Dec 31, 2009

2009 Management Carnival from Lean Reflections

John Hunter, the Curious Cat, proposed that we share our favorite posts from 2009, so I'm pitching in...

Lean bloggers have been influential forces in my lean journey. When I first discovered some of the following blogs, I hesitatingly started adding my comments. When they were received with respect, I found more blogs and entered more conversations, learning from bloggers as well as other commenters. Then I thought, "If I'm going to be involved in web publishing, I'd better learn how to use this blog thing." My Lean Reflections blog was met with encouragement from my new blogpals.

Since then, I've turned to these same blogs and bloggers, plus many who have joined us, for background, ideas, details, and case studies for articles. A community made up of learners and teachers has evolved around our lean blogs, weaving them together. John Hunter's Curious Cat Management Improvement Carnival exemplifies how we recognize the best contributions of our fellow bloggers.

So here are nods to just a few of my favorites:

Jon Miller's Gemba Panta Rei
Because Jon was raised in Japan and he reads and speaks Japanese, he brings us news and insights that we would otherwise miss. His bicultural perspectives, and his own lean experience and knowledge comes through in all his posts.

How to use lean to achieve bottom line results
Heather asked Jon about the bottom line, so he provides several ways to communicate with the CFO by quantifying the dollar value of potential lean scenarios, including one for declining sales. Then he refers to another blogger, Lee Fried, who says he refuses to discuss ROI at all. Nicely balanced article for lean leaders who don't realize they are failing to use the right language with financially-oriented managers.

The advantages of A1 over A3 thinking
Jon says it's better to find a whiteboard the size of A1 paper (594 x 841 mm) than to hunt around for a piece of 11" x 17" paper for A3 problem solving. (Why do we let such obscure terminology persist?) The whiteboard allows more people to work together to explore a PDCA approach. Standing rather than sitting gets the juices flowing. While there's the temptation to cram more information in the larger space, Jon says to write big and make the board visible from across the room. Seven more people commented with their experiences using the larger format, with some dissension about what Jon asserts. When a post prompts comments, that's the sign of success.

The positive tension between SMART and stretch goals
In a hoshin planning session with a client, Jon was asked about the seeming conflict between stretch and SMART goals. He says, "Stretch goals are meant to be ambitious, challenging and out of reach according to the current ways of working. SMART goals are by definition narrowly scoped and individually and discretely attainable." This leads into a new definition for "STRETCH" that integrates its positive tension with SMART, highlighting the capacity building that raises performance to new levels.

Joe Ely's Learning about Lean
Joe's blog may be the first I ever followed. He always sounds humble, and you'd never know about his long and deep experience in lean thinking and practice. Joe's posts are neither frequent or lengthy, but always engaging.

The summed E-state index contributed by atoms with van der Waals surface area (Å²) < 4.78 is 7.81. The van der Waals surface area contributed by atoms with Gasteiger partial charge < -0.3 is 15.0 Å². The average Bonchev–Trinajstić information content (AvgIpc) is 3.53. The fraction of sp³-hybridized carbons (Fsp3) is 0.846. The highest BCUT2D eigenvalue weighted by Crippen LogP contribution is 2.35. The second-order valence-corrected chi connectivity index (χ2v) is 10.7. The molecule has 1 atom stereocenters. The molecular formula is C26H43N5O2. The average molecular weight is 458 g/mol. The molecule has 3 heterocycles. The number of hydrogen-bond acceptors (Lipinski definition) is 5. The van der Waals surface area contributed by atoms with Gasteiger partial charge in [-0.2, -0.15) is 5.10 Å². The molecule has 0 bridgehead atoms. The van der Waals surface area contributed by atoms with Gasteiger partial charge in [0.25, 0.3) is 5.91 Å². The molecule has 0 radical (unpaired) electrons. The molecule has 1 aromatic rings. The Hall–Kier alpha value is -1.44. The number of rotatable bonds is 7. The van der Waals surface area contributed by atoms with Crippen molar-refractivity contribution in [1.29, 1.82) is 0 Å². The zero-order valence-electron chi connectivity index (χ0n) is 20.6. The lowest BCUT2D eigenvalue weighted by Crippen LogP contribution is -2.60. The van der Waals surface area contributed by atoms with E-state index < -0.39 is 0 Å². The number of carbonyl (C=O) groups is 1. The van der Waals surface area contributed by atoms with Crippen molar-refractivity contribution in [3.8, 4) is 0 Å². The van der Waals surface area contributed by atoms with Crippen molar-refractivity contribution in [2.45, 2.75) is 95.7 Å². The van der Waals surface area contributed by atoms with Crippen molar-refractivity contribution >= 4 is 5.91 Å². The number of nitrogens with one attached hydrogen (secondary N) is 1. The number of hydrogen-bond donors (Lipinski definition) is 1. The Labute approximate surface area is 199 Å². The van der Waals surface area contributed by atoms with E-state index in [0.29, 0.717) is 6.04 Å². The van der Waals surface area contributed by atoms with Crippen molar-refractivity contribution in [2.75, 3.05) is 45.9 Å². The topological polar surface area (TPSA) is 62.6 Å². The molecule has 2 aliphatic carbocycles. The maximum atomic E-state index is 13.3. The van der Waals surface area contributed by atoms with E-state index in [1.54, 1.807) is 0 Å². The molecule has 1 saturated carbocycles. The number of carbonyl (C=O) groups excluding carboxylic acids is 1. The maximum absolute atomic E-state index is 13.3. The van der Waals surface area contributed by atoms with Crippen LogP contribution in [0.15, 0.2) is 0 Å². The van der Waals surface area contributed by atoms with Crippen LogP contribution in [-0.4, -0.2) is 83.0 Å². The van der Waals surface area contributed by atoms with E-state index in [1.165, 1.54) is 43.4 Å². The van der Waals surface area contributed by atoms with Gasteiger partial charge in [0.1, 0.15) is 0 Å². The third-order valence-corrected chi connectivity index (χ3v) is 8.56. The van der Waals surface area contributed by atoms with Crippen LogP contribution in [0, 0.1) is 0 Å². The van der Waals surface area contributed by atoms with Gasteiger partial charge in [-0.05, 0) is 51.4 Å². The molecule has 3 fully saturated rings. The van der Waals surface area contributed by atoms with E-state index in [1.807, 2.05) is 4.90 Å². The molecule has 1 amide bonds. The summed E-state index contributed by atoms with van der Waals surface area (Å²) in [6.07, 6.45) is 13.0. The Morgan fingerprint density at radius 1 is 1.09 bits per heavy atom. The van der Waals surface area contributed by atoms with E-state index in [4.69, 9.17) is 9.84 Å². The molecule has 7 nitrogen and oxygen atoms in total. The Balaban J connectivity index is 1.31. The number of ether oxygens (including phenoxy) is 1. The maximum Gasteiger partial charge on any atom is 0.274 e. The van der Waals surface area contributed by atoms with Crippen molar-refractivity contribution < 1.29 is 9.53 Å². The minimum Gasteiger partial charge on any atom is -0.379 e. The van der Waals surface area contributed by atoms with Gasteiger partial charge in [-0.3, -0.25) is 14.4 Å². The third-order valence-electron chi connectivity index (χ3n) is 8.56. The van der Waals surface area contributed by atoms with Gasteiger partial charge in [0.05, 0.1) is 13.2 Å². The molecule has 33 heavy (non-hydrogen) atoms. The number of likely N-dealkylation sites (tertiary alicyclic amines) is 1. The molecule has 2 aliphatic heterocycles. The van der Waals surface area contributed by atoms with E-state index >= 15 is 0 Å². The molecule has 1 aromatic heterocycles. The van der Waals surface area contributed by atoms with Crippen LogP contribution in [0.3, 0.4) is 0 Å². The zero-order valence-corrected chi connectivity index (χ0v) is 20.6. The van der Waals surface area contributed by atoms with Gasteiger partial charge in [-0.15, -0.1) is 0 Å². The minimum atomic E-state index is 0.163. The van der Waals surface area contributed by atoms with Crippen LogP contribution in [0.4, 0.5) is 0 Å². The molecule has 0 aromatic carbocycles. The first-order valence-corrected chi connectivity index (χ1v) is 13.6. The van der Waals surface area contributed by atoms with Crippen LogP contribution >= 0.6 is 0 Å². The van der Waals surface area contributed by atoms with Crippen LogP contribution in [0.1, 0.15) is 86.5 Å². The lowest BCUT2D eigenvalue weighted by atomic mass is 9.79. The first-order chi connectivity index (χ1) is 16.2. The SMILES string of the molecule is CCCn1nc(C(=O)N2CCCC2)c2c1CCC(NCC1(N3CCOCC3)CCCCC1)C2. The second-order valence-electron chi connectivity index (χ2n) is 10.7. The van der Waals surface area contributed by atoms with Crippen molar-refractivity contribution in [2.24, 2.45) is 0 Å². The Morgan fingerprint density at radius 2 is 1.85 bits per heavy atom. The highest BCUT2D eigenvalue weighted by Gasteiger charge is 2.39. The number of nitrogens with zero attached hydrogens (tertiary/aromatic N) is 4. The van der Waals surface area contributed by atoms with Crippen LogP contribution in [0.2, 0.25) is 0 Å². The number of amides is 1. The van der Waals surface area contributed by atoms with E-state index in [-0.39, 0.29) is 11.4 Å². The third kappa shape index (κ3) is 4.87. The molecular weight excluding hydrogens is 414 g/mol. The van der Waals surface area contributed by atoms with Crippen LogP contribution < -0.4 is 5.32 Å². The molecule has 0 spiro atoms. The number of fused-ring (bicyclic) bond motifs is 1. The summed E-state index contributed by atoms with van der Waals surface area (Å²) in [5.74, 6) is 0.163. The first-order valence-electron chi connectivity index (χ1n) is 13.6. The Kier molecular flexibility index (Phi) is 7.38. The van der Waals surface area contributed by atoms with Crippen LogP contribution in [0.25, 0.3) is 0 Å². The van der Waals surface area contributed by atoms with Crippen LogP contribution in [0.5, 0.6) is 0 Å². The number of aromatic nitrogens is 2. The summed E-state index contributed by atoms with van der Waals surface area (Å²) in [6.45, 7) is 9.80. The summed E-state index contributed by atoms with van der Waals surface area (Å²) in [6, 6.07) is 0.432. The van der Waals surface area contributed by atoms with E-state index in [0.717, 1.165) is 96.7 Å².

You go to the "gemba"--then what?
Joe says, "Had a useful walk through our production areas today. And it hit me, just what was I looking for? Where were my eyes going? What was attracting my attention?" There were the usual physical attributes, but Joe outlines three ways to tap into the human factors.

How do we learn?
Our mental model of learning is a point-to-point series of steps, but Joe explains how he's started to see it as a circular model, continuously learning more about what he already knows. Joe says, "Depth comes from repetition. Don't be afraid of it."

Hal Macomber's Reforming Project Management
Much of Hal's work is in the construction industry, where the revolution in applying lean is the collaboration of project partners, usually including contractors and subcontractors, to achieve a realistic project plan in a synchronized just-in-time manner, making each phase job-ready for the next contractor to start at the right time. Everyone has projects, however, and Hal's insights into making them successful can help project teams of all types continuously improve their performance.

Lean project implementation is not adoption
Hal talks about how daily experience should influence behaviors to create new attitudes and approaches to work, and how that's worth much more than lean programs and initiatives. He says that each little difference from expectations is exactly that opportunity to learn what we need to learn. Because lean means individuals adopting new behaviors, there's really nothing to "implement."

Last Planner(R) System for Project Delivery
This "lens" references several that examine the Last Planner lean project management system. It has now been validated in hundreds of major projects, especially as construction companies are setting themselves apart from their competitors by using LPS. I strongly recommend exploring these ideas to see how they could be applied to your work.

Don't forget that commenting on blog posts does more than give feedback to the author. It prompts dialogue from people around the world with similar interests but diverse viewpoints. Join the conversations!

Dec 28, 2009

Joy, hope, and lean

This time of the year, we look back and reflect, then look forward and plan. Goals, achievements, cost savings, and all that stuff. We want our timetables, training schedules, and reports to move our lean agendas forward.

But I think it's joy and hope that propel continuous improvement. We're just humans, with primitive brains that run on emotions more often than on facts and figures. Is Toyota's "respect for humanity" more than mere politeness and listening? Doesn't it tap those deeper feelings?